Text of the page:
ISSN 2451-2966

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Waldemar Wasztyl

‘We didn’t know who we really were’: Krystian Lupa and Zbysław Maciejewski

Krystian Lupa (left) and Zbysław Maciejewski (right) near Jastrzębie-Zdrój, 1965. Photographer unknown. Source: Krystian Lupa’s private collection

Krystian Lupa (left) and Zbysław Maciejewski (right) near Jastrzębie-Zdrój, 1965. Photographer unknown. Source: Krystian Lupa’s private collection

Read Abstract

 

This text was first presented at the conference ‘Krystian Lupa: Artist and Educator’ at the Academy of Fine Arts in Kraków in December 2018. It outlines the history of Lupa’s relationship with the painter and art professor Zbysław Maciejewski. It tells the story of a love that significantly impacted the sensibilities of two young students at the Academy of Fine Arts. The author explores the homoerotic tropes in their relationship and their influence on the two artists’ early works as well as on their individual attitudes. This biographical ‘game’ is presented against a backdrop of excerpts from Lupa’s diaries and memoirs written by his friends. The article employs a nonchronological narrative and thus jumps between different periods: student years and initial mutual infatuation, early efforts at producing literature, art and film, nostalgic memories recalled years later, and references to Lupa’s contemporary works. The text draws on unpublished excerpts of Lupa’s diaries. The narrative is constructed around several images taken from his private collections: photographs, drawings, artworks and short films.

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‘We didn’t know who we really were’: Krystian Lupa and Zbysław Maciejewski

Krystian Lupa met Zbysław Maciejewski1 during the entrance exams to the Academy of Fine Arts in Kraków in 1963. The above photo from a cycling trip was taken two years later, when Maciejewski visited Lupa’s family home in Jastrzębie-Zdrój. Their mutual infatuation and fascination with each other reached a peak around that time. Shortly before, their friendship had entered a phase that would change everything. To put it simply, they had fallen in love. This love would significantly shape their view on life and artistic work. But before it could come to this, they gradually got to know each other over four semesters, slowly accepting the impulses they had previously suppressed.

Lupa was initially irritated by Maciejewski’s apparent provincial immaturity, his gestures that those around them considered infantile, and his unshakeable belief in his exceptionality. Paradoxically, Lupa’s irritation was indicative of his own complexes that he sought to hide from his new acquaintances in Kraków. Lupa was also three years older than Maciejewski and himself came from a far smaller town in the Silesian provinces. Maciejewski, meanwhile, seemed to take little notice of fashionable artistic poses and instead sought to develop his own style. Everyone noticed the exceptional talent of this lad from Tarnów, but his mannerisms proved too much to take for the group of young, sceptical existentialists that Lupa wanted to join. This is how he perceived Zbysław at the time: ‘fearful yet arrogant, with movements that were oddly soft and circling […]. He was scandalously different from the rest of us….’2 He could annoy people with his behaviour and irritate them with his ‘mummy’s boy’ voice, while his cohort viewed him with playful tolerance. But somehow Krystian Lupa came to spend increasing amounts of time with him….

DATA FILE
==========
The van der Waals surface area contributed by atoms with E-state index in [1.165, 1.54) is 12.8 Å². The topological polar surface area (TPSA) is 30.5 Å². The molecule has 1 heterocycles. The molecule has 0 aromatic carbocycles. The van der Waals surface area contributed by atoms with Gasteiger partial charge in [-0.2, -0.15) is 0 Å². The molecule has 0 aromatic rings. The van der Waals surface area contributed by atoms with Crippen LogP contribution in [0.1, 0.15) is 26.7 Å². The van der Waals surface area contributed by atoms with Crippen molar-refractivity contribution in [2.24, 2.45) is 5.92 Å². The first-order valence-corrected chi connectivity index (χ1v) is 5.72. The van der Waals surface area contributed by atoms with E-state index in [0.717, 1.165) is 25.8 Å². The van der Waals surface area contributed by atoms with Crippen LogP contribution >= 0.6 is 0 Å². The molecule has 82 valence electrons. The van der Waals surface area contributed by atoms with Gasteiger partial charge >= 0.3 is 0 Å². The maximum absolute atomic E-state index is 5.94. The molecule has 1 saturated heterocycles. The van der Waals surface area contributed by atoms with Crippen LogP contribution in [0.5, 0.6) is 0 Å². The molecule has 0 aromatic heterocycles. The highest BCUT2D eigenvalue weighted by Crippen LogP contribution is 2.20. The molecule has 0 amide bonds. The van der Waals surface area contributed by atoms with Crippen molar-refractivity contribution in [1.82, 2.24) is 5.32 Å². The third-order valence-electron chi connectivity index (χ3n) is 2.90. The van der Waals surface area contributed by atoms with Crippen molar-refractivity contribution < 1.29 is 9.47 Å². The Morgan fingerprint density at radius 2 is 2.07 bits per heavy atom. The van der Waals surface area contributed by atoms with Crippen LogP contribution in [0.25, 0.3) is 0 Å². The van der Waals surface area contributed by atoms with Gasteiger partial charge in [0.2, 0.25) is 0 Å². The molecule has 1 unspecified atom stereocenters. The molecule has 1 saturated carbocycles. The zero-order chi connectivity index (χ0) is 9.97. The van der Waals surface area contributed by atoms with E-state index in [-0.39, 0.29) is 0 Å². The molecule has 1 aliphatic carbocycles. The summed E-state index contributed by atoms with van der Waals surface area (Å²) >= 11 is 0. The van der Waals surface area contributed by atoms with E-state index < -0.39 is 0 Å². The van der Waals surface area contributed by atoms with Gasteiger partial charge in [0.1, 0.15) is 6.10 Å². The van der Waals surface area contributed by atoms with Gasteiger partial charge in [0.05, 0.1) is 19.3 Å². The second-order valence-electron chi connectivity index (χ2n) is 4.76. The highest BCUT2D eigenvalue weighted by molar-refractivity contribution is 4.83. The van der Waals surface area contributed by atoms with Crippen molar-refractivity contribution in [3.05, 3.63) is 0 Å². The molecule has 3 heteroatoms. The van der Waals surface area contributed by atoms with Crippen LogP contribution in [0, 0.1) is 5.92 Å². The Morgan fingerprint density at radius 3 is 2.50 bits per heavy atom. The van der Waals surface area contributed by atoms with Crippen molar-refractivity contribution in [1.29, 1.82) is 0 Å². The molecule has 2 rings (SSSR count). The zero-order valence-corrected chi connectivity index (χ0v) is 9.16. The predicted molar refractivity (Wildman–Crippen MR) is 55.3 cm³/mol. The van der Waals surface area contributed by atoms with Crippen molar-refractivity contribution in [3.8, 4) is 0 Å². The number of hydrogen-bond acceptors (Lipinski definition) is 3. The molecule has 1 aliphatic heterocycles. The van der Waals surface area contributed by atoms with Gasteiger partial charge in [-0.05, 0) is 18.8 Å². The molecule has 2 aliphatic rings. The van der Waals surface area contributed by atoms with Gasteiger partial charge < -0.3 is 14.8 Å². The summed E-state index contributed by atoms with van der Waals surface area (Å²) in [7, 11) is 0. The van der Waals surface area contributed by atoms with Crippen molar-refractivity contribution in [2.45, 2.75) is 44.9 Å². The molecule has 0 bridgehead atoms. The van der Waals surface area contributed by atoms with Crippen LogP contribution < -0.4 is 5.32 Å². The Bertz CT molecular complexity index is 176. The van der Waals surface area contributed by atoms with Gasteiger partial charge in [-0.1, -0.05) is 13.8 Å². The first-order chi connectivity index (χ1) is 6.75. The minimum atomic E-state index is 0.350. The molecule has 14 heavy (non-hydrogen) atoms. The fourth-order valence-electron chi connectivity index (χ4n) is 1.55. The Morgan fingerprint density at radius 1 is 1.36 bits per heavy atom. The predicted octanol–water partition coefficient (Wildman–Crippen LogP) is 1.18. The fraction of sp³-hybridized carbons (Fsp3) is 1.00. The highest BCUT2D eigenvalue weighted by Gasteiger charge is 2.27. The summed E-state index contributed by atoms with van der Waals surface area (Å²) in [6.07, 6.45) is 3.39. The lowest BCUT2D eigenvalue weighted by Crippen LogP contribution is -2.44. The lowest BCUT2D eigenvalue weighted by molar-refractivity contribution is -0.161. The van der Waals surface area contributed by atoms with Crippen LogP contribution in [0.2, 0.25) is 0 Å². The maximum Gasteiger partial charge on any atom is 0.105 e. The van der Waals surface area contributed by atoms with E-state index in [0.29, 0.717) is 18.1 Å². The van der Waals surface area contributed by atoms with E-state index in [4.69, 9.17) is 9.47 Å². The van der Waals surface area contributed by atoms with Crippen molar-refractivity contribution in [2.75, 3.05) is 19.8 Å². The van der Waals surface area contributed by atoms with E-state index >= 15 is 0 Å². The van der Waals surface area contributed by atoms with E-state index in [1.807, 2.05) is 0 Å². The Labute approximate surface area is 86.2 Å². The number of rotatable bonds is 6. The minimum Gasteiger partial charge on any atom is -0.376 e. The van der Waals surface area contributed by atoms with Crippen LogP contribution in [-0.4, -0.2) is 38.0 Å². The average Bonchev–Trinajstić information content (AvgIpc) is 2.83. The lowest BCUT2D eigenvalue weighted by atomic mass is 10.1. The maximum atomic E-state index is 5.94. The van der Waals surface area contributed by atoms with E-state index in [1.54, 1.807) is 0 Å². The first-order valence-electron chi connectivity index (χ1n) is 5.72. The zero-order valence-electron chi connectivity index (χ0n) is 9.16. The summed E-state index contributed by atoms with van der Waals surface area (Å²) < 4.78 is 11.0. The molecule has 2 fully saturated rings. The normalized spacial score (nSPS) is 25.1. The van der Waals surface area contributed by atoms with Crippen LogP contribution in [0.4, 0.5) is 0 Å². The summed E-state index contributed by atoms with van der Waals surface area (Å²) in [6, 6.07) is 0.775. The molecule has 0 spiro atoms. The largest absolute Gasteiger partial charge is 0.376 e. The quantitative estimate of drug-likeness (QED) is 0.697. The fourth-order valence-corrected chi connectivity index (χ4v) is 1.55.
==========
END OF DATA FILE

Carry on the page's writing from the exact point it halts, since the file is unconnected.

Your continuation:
In the 1960s, Lupa and Maciejewski were young lads who dreamed of becoming artists. Their acquaintance was built on incessant, creative ferment, as they inspired each other with ideas and sensibilities. In this article, I would like to concentrate on the various youthful projects, the literature, art and film-based games they spent their time on together. These activities provided mutual inspiration, and this formed the foundations of their artistic careers. Through these projects and games, Lupa and Maciejewski creatively transformed the realities surrounding them and, crucially, shaped their own personalities.

Left to right: Weronika Lupa, Zbysław Maciejewski, Krystian Lupa and Flora Freiherr, photographer unknown, Jastrzębie-Zdrój, 1965. Source: Krystian Lupa’s private collection

Another photograph taken at almost the same time shows the yard of Krystian Lupa’s primary school. His parents lived and worked at the school. His mother, Weronika Lupa, is on the left, while his aunt, Flora Freiherr, is on the right. Everyone in the photograph is enjoying freshly picked currants. I want to use this idyllic image as a springboard to the very end of the twentieth century – 1999 to be exact, a critical juncture in the lives of Lupa and Maciejewski. For some, this point in time could be read as the end of the story I am telling here.

In 1999, Zbysław Maciejewski was diagnosed with a brain tumour. The outstanding painter and professor of the Academy of Fine Arts died a few months later. Krystian Lupa only learned of his friend’s illness late on and managed to visit him just a few times before his death. They had long since gone their separate ways in both their private and artistic lives, although they continued to meet up occasionally. The dramatic circumstances of Maciejewski’s death evoked in Lupa intense memories of the early days of their friendship. He recorded them in his diary, noting them down following his visits to the ailing Maciejewski, after his funeral and on All Saints’ Day. These notes came to form a narrative that Lupa titled ‘ZB’.